A Warwickshire-based poultry farm and abattoir has lost its appeal to extend its facilities and has warned it could now face closure with the loss of 96 jobs.
Summers Poultry Products, at Cank Farm in Tanworth-in-Arden, had sought to overturn a Stratford-upon-Avon District Council decision against the development.
However, an inspector for the Secretary of State for Communities and Local Government has rejected the appeal – and agreed with the local authority that the slaughter house extension and other alterations in the Green Belt should not go ahead.
John Summers, the company’s managing director, said the chiller unit and holding pen area were built to meet strict Defra and Food Standards Agency regulations. And he had argued the buildings were essential otherwise the company would be forced to shut down the abattoir and 96 people would face losing their jobs.
Sarah Faulkner, NFU environmental adviser, who gave evidence at the planning inquiry last November, said there was deep disappointment following the inspector’s decision to dismiss the appeal.
She said: “Government makes supportive statements about the planning system supporting business, but unfortunately this does not always translate at a local level. We are frustrated and deeply disappointed by the outcome of this case.
“The NFU understands the importance of the Green Belt, but the business is established and sought to make minor changes to an existing building to meet regulatory requirements for animal welfare.
“Our thoughts are with Mr Summers and also with the people who face losing their jobs as a result of planning permission being refused.”
It is believed that Summer, which processes about 100,000 chickens a week, spends £6.5m in the rural economy, using contractors and suppliers. The family has been farming at Tanworth-in-Arden for generations and the abattoir has been operating since 1967.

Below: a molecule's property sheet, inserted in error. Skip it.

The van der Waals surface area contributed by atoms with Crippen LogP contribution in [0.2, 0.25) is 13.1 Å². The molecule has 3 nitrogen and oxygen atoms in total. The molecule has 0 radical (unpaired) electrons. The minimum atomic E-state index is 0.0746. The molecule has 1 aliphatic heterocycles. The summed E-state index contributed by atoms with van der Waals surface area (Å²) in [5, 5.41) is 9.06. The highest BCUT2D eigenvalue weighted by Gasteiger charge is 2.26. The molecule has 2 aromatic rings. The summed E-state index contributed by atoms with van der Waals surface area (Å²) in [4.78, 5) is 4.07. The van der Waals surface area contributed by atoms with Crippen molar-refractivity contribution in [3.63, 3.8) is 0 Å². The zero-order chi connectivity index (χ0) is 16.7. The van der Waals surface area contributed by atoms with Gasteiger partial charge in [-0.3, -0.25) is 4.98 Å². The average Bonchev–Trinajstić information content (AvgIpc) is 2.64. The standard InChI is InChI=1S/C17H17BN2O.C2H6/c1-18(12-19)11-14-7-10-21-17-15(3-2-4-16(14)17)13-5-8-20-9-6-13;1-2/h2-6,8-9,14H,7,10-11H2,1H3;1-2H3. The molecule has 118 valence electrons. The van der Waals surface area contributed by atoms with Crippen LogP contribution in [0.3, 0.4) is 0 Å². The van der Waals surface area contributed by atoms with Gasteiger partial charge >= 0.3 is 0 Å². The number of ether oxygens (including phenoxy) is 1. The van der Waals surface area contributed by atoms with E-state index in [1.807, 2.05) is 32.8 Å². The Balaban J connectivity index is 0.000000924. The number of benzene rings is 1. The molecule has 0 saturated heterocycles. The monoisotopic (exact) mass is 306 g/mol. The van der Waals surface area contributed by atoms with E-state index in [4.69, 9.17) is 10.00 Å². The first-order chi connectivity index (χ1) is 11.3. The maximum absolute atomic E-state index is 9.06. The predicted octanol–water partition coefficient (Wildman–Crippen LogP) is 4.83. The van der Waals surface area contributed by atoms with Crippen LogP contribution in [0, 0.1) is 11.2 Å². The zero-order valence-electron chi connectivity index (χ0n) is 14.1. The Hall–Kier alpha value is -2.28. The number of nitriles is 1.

However, in his report the inspector said he had considered the impact of the proposed extension upon the openness of the Green Belt and if it would have a “harmful visual impact”.
He said he accepted the proposed extensions would enable the slaughterhouse to meet current regulations for the foreseeable future, preserve jobs, maintain existing trade with local businesses and prevent disruption and expense to local and more distant poultry suppliers.
Despite Mr Summers saying the business employed 96 people, the inspector said that he had heard evidence that the existing slaughterhouse provided employment for some “20 village residents and 12 people from the surrounding area”. He said if the business closed “the impact upon local employment would therefore be relatively limited and might be offset by employment opportunities arising in any future business occupying the premises”.
The report said: “I therefore attach limited weight to any continued benefit to the local economy arising from the continuation of the business, were the proposed extension to take place.”